Notice his four responses. First of all, he exercised discretion. In verses 14 and 15, "Then Daniel replied with discretion and discernment to Arioch, the captain of the king's body guard". Verse 15, "He said to Arioch, the king's commander, 'for what reason is the decree from the king so urgent'"? Why is the king so hot and bothered about this? Then Arioch informed Daniel about the matter. What I want you to see is Daniel didn't fly into a panic. He kept a cool spirit. Ladies and gentlemen, when you believe, like Daniel did, that God is sovereign and in control of every part of your life, you don't panic, and you're able to make much better decisions, by the way. Proverbs 17:27 says, "He who has a cool spirit is a man of understanding". Daniel guarded his words very carefully.
Number two, notice that Daniel demonstrated faith. Look at verse 16, "So Daniel went in and requested of the king that he would give him time in order that he might declare the interpretation to the king". He said, "Please ask the king to give me some time, and I will interpret the dream". That means Daniel was confident he was going to be able to interpret the dream. He was really putting his reputation and life on the line. He says, "I'll be able to do this, if you give me some time".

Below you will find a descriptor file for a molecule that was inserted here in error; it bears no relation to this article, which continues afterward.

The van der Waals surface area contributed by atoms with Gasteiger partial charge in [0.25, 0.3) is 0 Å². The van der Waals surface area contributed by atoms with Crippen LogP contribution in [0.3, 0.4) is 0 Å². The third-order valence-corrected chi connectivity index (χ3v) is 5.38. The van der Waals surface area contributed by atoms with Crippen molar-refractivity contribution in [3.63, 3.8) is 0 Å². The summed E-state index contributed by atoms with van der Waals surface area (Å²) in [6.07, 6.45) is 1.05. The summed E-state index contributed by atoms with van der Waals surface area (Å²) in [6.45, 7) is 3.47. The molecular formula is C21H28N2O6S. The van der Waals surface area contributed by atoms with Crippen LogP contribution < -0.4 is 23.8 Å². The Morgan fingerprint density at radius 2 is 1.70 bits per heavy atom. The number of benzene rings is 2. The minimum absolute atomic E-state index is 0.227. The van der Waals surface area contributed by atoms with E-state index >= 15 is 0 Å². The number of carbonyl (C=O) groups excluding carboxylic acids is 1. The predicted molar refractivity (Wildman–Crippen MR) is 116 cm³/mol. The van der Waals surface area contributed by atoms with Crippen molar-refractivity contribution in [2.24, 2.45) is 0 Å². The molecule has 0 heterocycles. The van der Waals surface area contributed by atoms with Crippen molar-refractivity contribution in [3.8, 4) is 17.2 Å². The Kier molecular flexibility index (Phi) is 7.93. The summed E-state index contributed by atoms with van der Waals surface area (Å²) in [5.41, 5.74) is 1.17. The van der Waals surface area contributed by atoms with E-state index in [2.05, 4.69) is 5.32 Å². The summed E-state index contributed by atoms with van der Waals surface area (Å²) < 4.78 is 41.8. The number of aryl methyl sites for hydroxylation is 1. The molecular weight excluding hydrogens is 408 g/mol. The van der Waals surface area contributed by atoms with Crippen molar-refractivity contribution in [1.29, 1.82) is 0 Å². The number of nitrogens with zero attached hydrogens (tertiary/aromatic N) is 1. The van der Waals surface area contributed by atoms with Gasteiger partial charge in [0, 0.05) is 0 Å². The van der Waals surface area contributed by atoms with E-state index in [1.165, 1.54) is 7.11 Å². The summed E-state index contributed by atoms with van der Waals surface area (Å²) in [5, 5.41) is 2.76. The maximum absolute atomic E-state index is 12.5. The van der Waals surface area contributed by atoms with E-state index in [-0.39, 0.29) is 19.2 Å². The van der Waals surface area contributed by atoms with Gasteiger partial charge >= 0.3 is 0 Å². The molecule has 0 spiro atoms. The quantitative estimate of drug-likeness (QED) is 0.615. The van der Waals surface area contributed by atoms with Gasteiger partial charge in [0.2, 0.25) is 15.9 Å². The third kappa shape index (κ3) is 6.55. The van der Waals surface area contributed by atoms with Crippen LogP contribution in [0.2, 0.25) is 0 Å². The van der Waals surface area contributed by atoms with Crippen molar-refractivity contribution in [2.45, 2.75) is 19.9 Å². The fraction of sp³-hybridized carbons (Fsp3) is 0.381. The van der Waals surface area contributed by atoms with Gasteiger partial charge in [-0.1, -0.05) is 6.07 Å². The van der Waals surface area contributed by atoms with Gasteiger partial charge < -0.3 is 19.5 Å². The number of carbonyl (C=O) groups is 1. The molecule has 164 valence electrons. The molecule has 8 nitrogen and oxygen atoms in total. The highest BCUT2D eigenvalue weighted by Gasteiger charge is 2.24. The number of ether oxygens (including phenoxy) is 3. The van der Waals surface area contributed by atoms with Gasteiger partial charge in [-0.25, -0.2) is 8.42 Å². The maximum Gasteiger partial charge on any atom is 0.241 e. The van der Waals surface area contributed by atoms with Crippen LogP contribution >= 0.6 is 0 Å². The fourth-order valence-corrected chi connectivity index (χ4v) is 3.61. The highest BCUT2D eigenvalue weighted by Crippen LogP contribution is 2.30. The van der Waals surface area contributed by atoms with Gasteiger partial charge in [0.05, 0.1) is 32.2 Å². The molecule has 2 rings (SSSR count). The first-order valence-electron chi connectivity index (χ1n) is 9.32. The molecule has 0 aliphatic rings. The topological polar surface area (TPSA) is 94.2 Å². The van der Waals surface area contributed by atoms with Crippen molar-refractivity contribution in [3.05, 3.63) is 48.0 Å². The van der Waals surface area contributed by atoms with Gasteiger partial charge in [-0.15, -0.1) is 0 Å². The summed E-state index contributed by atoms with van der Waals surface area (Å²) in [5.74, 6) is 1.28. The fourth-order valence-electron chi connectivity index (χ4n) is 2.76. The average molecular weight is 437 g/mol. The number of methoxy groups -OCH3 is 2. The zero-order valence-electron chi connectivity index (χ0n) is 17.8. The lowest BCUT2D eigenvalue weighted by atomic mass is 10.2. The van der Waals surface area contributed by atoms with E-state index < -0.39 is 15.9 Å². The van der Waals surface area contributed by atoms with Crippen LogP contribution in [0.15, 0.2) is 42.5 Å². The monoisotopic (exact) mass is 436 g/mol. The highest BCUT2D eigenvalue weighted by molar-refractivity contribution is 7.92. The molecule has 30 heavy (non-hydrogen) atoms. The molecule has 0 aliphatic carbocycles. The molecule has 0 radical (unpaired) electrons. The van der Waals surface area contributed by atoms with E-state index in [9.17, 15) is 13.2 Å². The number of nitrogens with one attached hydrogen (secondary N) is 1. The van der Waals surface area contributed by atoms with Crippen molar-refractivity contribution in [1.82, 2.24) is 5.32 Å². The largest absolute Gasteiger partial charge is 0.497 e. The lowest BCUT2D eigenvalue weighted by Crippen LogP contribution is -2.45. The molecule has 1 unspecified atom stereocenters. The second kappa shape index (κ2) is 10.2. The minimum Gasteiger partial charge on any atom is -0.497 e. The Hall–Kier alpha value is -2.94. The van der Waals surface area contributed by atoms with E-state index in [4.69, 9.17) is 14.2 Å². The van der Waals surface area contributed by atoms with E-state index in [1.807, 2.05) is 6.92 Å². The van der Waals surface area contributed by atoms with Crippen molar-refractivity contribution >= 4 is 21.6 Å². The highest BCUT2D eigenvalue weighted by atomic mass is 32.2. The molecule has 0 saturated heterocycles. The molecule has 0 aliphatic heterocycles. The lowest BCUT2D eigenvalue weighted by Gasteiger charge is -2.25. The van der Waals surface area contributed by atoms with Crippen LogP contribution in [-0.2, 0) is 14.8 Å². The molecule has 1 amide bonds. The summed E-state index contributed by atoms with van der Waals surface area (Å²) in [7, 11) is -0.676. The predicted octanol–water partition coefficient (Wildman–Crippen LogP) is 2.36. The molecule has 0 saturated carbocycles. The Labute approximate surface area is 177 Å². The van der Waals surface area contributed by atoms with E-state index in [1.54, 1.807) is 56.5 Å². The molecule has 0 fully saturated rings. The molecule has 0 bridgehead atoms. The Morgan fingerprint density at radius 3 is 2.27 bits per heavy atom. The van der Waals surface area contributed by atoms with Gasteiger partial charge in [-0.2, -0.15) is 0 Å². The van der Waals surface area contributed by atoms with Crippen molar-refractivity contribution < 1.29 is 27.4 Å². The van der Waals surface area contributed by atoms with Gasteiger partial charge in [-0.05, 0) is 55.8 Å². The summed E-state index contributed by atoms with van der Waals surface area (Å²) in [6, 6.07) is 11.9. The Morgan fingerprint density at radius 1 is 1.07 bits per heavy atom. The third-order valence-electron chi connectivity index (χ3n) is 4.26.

Notice the third thing Daniel did, he prayed. Verse 17, "Then Daniel went to his house and informed his friends, Hananiah, Mishael, and Azariah, about the matter so that they might request compassion from the God of heaven concerning this mystery". Daniel just didn't keep this problem to himself. He went to his three closest friends and said, "I want you to pray with me in this matter. Pray that God would show us mercy and give us the interpretation of the dreams". You see, the Babylonians worshiped the heavens, but Daniel worship the God of those heavens. And so he took the matter to prayer.
And then notice what happened after Daniel prayed, he went to sleep. Knowing his life was on the line, he went to sleep. Nebuchadnezzar couldn't sleep at all, and he was the king. Daniel was facing execution, he could sleep. Where do I get that he went to sleep? Look at verse 19, "Then the mystery was revealed to Daniel in a night vision," that is in a dream. While Daniel was asleep, the vision came to him. And when Daniel awakened, he blessed the Lord of heaven. And that leads to the fourth action of Daniel, he thanked God for answered prayer. Look at verses 20 and 21, "Daniel said, 'let the name of God be blessed forever, for wisdom and power belong to him'".
Philippians 4 says don't worry about anything, pray about everything, tell God your needs, and don't forget to thank him for his answers. When God answers prayer, remember to thank him. Just like a parent who likes to be thanked by his child, God likes to be thanked for the good things that he does for us as well. And then verse 21, "It is God who changes the times and the epochs, he removes kings and establishes kings, he gives wisdom to wise men and knowledge to men of understanding". Do you believe that? God is the one who removes kings and establishes kings. Now Nebuchadnezzar's dream is recounted, beginning in verse 24. Daniel reports to Arioch, he says in verse 24, he said, "Please do not destroy the wise men". Look at verse 24, "Do not destroy the wise men of Babylon. Take me into the king's presence, and I will declare the interpretation to the king".